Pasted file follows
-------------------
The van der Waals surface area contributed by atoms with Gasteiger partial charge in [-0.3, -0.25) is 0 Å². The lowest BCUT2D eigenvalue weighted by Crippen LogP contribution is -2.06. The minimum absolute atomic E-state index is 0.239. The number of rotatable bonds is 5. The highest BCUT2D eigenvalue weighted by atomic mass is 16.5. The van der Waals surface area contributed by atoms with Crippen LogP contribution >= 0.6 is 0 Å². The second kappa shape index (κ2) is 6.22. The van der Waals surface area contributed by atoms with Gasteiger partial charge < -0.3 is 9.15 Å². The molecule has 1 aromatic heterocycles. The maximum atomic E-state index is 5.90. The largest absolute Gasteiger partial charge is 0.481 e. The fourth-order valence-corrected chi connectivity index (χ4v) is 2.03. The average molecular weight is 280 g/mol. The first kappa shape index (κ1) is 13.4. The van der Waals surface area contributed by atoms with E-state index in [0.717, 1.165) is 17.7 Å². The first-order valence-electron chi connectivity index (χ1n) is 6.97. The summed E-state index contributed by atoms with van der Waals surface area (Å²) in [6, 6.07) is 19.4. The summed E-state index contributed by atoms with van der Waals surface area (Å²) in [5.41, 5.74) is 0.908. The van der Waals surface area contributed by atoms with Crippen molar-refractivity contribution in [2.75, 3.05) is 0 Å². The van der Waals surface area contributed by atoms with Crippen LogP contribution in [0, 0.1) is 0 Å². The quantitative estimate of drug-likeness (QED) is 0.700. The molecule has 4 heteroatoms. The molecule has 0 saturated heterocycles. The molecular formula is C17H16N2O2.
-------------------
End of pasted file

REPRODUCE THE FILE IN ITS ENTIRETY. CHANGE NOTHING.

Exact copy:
The van der Waals surface area contributed by atoms with Gasteiger partial charge in [-0.3, -0.25) is 0 Å². The lowest BCUT2D eigenvalue weighted by Crippen LogP contribution is -2.06. The minimum absolute atomic E-state index is 0.239. The number of rotatable bonds is 5. The highest BCUT2D eigenvalue weighted by atomic mass is 16.5. The van der Waals surface area contributed by atoms with Crippen LogP contribution >= 0.6 is 0 Å². The second kappa shape index (κ2) is 6.22. The van der Waals surface area contributed by atoms with Gasteiger partial charge < -0.3 is 9.15 Å². The molecule has 1 aromatic heterocycles. The maximum atomic E-state index is 5.90. The largest absolute Gasteiger partial charge is 0.481 e. The fourth-order valence-corrected chi connectivity index (χ4v) is 2.03. The average molecular weight is 280 g/mol. The first kappa shape index (κ1) is 13.4. The van der Waals surface area contributed by atoms with E-state index in [0.717, 1.165) is 17.7 Å². The first-order valence-electron chi connectivity index (χ1n) is 6.97. The summed E-state index contributed by atoms with van der Waals surface area (Å²) in [6, 6.07) is 19.4. The summed E-state index contributed by atoms with van der Waals surface area (Å²) in [5.41, 5.74) is 0.908. The van der Waals surface area contributed by atoms with Crippen molar-refractivity contribution in [2.75, 3.05) is 0 Å². The van der Waals surface area contributed by atoms with Crippen LogP contribution in [0, 0.1) is 0 Å². The quantitative estimate of drug-likeness (QED) is 0.700. The molecule has 4 heteroatoms. The molecule has 0 saturated heterocycles. The molecular formula is C17H16N2O2.